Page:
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Wednesday, Nov. 5, 2008

IN BLOOM

Shibugaki (Persimmon)


The retreat of my disciple Kyorai is in the suburbs of Kyoto, among the bamboo thickets of Shimo Saga, not far from either Mount Arashiyama or the OigawaRiver. It is an ideal place for meditation, for it is hushed in silence. Such is the laziness of my friend, Kyorai, that his windows are covered with tall grass growing rank in the garden, and his roofs are buried under the branches of overgrown persimmon trees.

By Matsuo Basho (1644-94), quoted in "The Narrow Road to the Deep North and Other Travel Sketches," translated by Nobuyuki Yuasa (Penguin)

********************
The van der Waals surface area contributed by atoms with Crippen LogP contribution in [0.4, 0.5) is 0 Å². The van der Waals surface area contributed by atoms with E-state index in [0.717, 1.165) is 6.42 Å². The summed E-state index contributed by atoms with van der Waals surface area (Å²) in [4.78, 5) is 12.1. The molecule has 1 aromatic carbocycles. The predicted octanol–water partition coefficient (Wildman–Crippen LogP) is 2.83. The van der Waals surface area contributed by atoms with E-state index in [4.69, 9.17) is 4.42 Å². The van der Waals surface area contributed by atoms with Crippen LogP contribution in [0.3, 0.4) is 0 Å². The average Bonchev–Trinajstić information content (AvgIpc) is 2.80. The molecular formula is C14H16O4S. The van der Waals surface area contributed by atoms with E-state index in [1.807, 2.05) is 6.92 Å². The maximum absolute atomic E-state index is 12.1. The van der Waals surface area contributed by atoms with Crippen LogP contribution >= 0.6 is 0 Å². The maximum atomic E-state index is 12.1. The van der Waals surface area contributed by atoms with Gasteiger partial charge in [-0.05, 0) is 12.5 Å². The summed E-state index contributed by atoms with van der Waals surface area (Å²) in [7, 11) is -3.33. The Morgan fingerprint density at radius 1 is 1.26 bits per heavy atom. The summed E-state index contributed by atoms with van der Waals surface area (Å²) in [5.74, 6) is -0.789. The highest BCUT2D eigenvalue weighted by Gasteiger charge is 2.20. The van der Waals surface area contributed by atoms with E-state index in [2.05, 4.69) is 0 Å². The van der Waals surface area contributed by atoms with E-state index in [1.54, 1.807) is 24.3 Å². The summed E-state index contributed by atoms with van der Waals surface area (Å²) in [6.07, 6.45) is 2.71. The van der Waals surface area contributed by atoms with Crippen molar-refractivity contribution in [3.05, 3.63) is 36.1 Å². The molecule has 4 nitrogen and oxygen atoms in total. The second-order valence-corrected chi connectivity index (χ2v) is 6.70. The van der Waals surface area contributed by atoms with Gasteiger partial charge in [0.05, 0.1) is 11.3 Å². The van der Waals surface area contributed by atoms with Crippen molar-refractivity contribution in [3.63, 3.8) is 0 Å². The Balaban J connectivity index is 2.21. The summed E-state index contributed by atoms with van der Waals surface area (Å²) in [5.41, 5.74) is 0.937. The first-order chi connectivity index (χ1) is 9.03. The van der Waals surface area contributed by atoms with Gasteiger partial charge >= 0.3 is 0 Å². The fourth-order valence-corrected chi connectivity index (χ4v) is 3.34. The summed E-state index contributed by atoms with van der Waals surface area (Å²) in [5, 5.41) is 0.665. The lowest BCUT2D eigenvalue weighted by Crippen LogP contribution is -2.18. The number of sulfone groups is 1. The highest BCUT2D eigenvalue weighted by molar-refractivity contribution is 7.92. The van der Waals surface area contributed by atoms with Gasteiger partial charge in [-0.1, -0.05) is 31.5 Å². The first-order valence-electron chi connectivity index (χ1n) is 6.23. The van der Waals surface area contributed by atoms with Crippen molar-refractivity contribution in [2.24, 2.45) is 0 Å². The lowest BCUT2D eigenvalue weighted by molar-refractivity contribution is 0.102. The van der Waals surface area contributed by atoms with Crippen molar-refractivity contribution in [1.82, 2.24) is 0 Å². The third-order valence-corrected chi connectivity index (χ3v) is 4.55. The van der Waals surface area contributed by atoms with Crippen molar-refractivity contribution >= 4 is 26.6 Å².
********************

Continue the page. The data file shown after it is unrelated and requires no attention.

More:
One morning Kyorai woke after a great storm to find that the fruit from 40 persimmon trees in his garden had fallen during the night, so he called his poetic retreat Rakushisha, or The House of Fallen Persimmons. You can still visit his cottage near Kyoto. These small, deciduous trees (Diospyros kaki) are native to China. Here, you will find two main types of persimmons: amagaki, or sweet persimmons, and shibugaki, or astringent persimmons. The sweet ones are shaped like a beef tomato and can be eaten while the fruit is still crisp. But the astringent ones, pictured above, are impossible to eat until they are overripe and the flesh has turned to jelly. This is due to high levels of tannin in the fruit. It can be removed, however, by peeling and rubbing with alcohol, or by stringing up the fruit for a few weeks and exposing it to sunshine and frost. These strings of fruit are a picturesque sign of autumn in the country. The resulting semi-dried fruit, known as hoshigaki, is very tasty and is one of the traditional New Year treats. U.S. Cmdr. Mathew Parry, who led the Black Ships that shook the Shogunate to the core in 1853, took the first Japanese persimmon trees to America in 1855. Since then, they have become a popular crop, outshining the modest fruit of the native American tree (D. virginiana).



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